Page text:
The Patrick-Murray Administration’s capital investment program continues to be guided by three key principles: (1) affordability, (2) strategic prioritization of capital investments, and (3) transparency. The Commonwealth faces a backlog of needed capital projects; at the same time, it faces the constraints of a challenging, albeit improving, economic climate and a high debt burden. In light of these challenges, it is as critical as ever that the Commonwealth take a disciplined approach to capital budgeting that is guided by the three principles stated above.
The Patrick-Murray Administration is the first Administration to develop a debt affordability analysis and policy to ensure that the amount of debt issued to fund the capital investment program is kept to affordable levels. The debt affordability analysis is formally updated each year. This report is the Administration’s sixth publication of the debt affordability analysis and five-year capital investment plan. With respect to strategic prioritization of capital investments, the Patrick-Murray Administration is the first to engage in a thorough process of reviewing and prioritizing capital investment needs and developing a comprehensive five-year capital investment plan within the fiscal constraints prescribed by the debt affordability analysis and policy. Finally, with respect to transparency, the Administration publishes its debt affordability analysis and its five-year capital investment plan (www.mass.gov/anf/budget-taxes-and-procurement/cap-finance/) in order to enhance public understanding of the Commonwealth’s capital investment program and thereby improve public discourse and accountability with respect to the capital budget.
This debt affordability analysis addresses the first of the key principles guiding the Administration’s approach to capital budgeting – affordability. The debt affordability analysis detailed below represents the analysis published in October 2012. The Administration will continue to update this analysis at least annually to inform its annual capital budgeting process.
In setting the annual administrative bond cap, the Administration has established a policy which sets a cap that will ensure debt service does not exceed 8% of annual budgeted revenues. By keeping total annual debt service within this limit, the Administration will be able to maximize needed capital investments while ensuring that debt service levels remain affordable.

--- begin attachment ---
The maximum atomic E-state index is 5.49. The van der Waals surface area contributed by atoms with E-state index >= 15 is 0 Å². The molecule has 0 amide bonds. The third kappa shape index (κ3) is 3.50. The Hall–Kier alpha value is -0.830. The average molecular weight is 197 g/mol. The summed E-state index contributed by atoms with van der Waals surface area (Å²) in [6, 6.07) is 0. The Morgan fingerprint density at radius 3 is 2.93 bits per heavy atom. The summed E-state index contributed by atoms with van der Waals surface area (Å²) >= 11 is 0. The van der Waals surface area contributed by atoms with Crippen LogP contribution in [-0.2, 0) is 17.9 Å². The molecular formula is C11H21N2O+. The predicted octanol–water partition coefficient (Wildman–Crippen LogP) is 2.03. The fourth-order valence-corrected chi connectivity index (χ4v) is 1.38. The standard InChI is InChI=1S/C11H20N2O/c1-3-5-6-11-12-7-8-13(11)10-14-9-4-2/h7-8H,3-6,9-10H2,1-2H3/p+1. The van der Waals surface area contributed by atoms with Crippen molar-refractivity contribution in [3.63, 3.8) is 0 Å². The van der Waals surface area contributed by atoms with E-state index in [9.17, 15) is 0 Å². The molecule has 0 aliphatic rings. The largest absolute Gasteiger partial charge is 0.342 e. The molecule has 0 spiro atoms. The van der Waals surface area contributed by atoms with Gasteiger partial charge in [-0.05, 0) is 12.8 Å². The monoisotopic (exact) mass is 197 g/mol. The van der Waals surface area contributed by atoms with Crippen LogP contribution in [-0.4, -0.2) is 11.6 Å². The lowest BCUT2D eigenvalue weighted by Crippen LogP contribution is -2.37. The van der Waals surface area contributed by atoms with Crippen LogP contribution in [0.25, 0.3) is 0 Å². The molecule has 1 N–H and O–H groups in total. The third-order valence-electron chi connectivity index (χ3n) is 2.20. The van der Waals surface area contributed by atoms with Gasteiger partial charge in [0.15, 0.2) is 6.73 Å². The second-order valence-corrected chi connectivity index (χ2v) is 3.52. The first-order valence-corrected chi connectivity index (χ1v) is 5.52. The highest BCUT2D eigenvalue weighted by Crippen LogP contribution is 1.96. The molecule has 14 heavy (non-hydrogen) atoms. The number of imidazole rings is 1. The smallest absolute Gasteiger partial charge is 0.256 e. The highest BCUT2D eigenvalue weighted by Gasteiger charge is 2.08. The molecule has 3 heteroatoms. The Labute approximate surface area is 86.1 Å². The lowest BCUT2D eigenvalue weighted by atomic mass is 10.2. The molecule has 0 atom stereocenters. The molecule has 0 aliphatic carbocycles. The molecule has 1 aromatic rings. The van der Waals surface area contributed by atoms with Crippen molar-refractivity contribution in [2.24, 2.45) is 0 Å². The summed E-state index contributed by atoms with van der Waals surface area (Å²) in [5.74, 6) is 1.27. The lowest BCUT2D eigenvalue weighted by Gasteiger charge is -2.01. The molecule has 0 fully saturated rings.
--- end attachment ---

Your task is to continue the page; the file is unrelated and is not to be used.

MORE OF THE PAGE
For purposes of constraining growth in debt, the Administration has placed another restriction on its debt capacity model: growth in the annual bond cap for the regular capital program is limited to not more than $125 million each year (excluding carry forwards of unused bond cap from prior years). This limit will apply even if in some years the actual revenue growth projection provides capacity to issue a greater amount of debt. This additional constraint ensures stable and manageable growth and avoids taking on an unaffordable long-term debt burden on the basis of unusually robust short-term revenue growth.
In addition to reflecting the current fiscal environment, it is important that the debt affordability analysis continue to be based in part on longer-term, historic trends rather than simply being reactive to current economic conditions. Trends reflecting experience over time are particularly relevant in the context of evaluating the affordability of long-term debt issued to fund investments in long-lived capital assets pursuant to a multi-year capital investment plan.
This debt affordability analysis is consistent with the basic analytical approach presented in the debt affordability analyses published previously. All of the underlying assumptions have been reviewed and, where appropriate, updated to reflect new information and revised outlooks.
Based on the debt affordability analysis and policy, the Administration has set the annual borrowing limit - or “administrative bond cap” – to fund the Commonwealth’s regular capital budget for fiscal year 2013 at $1.875 billion. This is the same bond cap level for fiscal year 2013 that was projected in the five-year capital investment plan published in November 2011. The Administration has conservatively constrained the bond cap in FY16 and FY17 at the FY15 level. Future debt affordability analysis may show sufficient revenue growth to allow increased bond cap in future plans. The planned bond cap levels for fiscal years 2013 through 2017, together with the continuation of the planned borrowings for the Accelerated Bridge Program and self-supporting project financings, represent an affordable level of new debt that will allow the Commonwealth to responsibly invest in the general capital infrastructure needs of the state.